EYESHENZHEN  /   Opinion

Pandemic generates new business models

Writer: Wu Guangqiang  |  Editor: Jane Chen  |  From: Shenzhen Daily  |  Updated: 2020-07-06

The outbreak of coronavirus has taken a heavy toll on the world economy.

China has also been hit hard, with its GDP dipping 6.8 percent in the first quarter of this year, the first such decline since official statistics began to be released in 1992.

The lockdown of Wuhan and the strict quarantine across the country choked shops, restaurants, hotels, cinemas and factories. Some of my relatives and friends were forced to close down their small businesses.

China's exports have also been badly affected. Foreign clients either significantly reduced order quantities or simply canceled orders, leaving many Chinese businesses in a bind.

China is confronted with the gravest economic challenge in decades, which has brought tremendous pressures on employment, poverty relief, and hefty State expenditures.

Yet as the optimistic and resourceful Chinese always regard a crisis as an opportunity for another breakthrough or leapfrogging, they have come up with some new ways to get through the hard times.

The SARS epidemic in 2003 is said to have partly contributed to the fast growth of China's e-commerce. According to Jack Ma, founder of Alibaba, he and his team were forced to stay indoors during the quarantine. To boost online trading in order to satisfy consumers' demands for merchandise, he ordered his developers to set up a platform. That was how Taobao, China's largest shopping website, came into being.

Among others, the rising stars amid the COVID-19 rage include online education platforms and live-streaming sales. While both had emerged and grew steadily before the outbreak, they experienced explosive development after the virus struck.

Hundreds of millions of students stayed at home after the outbreak, which posed serious problems for their education. Thanks to China's developed Internet infrastructure and high mobile penetration among the population, schools quickly moved most of their courses online, transiting from the traditional face-to-face lectures to "emergency remote learning." Many e-commerce companies, including Alibaba and Tencent, launched numerous apps designed for online courses in response to the surging demands.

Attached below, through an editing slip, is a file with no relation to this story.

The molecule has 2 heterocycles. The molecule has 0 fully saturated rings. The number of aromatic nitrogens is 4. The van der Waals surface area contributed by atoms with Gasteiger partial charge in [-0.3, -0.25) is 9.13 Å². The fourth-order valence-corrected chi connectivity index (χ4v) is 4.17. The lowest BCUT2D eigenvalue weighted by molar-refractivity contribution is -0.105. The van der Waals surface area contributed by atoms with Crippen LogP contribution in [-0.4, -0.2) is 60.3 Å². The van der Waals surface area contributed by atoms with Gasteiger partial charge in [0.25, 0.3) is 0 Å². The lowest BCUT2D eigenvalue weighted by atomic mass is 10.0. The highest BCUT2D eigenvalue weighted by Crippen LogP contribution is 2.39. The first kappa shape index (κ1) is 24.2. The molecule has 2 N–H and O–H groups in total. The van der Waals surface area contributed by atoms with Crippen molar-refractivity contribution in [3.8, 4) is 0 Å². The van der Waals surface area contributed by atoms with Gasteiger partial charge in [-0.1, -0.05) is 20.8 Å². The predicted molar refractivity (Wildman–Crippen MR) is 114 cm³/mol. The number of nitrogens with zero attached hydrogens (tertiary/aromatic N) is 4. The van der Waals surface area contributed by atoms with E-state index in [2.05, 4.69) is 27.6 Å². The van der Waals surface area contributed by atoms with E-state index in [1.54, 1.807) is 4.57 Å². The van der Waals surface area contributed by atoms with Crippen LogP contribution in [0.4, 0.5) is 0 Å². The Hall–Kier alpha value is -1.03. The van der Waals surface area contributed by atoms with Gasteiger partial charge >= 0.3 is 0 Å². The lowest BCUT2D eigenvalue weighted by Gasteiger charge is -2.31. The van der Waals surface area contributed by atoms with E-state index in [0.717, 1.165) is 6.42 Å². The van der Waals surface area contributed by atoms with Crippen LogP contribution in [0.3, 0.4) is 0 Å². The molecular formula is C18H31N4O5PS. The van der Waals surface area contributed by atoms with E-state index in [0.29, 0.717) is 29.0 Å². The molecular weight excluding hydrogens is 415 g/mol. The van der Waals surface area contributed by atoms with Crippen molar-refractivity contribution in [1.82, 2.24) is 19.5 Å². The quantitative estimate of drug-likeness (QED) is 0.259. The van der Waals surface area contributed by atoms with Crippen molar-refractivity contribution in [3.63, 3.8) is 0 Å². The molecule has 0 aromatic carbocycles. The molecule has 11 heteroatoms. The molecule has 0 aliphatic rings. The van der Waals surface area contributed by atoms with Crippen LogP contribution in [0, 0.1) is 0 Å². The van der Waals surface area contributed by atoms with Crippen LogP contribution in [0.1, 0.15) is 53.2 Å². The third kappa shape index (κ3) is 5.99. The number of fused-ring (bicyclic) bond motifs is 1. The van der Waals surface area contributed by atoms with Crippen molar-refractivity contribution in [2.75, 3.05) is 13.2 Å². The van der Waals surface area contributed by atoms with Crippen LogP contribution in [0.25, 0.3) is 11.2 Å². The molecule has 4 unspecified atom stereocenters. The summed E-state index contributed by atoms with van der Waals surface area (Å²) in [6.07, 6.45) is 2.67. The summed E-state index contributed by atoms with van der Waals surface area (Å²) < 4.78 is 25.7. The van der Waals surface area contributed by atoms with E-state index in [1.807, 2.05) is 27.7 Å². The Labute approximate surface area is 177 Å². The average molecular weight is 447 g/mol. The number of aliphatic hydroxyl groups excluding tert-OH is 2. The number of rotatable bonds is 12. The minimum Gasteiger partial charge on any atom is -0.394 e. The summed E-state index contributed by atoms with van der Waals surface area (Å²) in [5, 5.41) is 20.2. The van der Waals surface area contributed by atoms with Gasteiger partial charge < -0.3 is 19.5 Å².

Tsinghua University moved nearly 4,000 courses online in mid-February on its self-developed Rain Classroom, an interactive teaching mini-program on WeChat.

The ever-advancing technologies are continuously improving the quality of teaching and teacher-student interaction. Many experts expect that the pandemic will be a catalyst for educators worldwide to search for innovative solutions, which will facilitate the sharing of educational resources among both developed and underdeveloped areas.

The live-streaming sales are really a phenomenal success. Many business owners were live-streaming novices before the pandemic, but when their businesses so dramatically declined as to threaten their survival, they had no choice but to try anything that could help. Unexpectedly, live-streaming sales helped turned the table.

The first sector to reap the benefit was catering. Restaurant owners and chefs began live streaming their signature dishes in their kitchens and their efforts paid off. Take-away orders increased steadily, and in many cases, the number of people served even outnumbered eat-in customers. Having benefited from live streaming, many restaurants have made it their long-term business.

Internet celebrities are creating staggering sales records using their huge influence. Li Jiaqi, a 27-year man dubbed "the king of lipstick," once sold 15,000 lipsticks within five minutes. Wei Ya, a 33-year-old singer-turned-broadcaster on Taobao, sold 70 million worth of goods in a single live-streaming event in October 2017. But it was nothing compared to her sale of a US$6 million rocket launch service in April this year, a sale so difficult to believe that Taobao had to issue a statement confirming the sale was real and not an April Fools' joke.

Officials have also jumped on the bandwagon to peddle local brands of their cities. On April 8, Wuhan's Vice Mayor Li Qiang and his colleagues sold nearly 300,000 items in nine hours – including 44,000 portions of Mr. Li's favorite hot and dry noodles.

Even the 127th China Import and Export Fair, popularly known as Canton Fair, went online due to the pandemic-related travel restrictions. Some 26,000 enterprises in 16 categories showed their customers 1.8 million products online.

Indisputably, without restrictions of time and space, farm products, seafood and fruits from remote places find their way into millions of families. Live streaming promotes the sales by bringing the buyers to the scene.

More importantly, the booming live-streaming sales display the resilience of China's economy and the ingenuity of the Chinese people.

(The author is an English tutor and freelance writer.)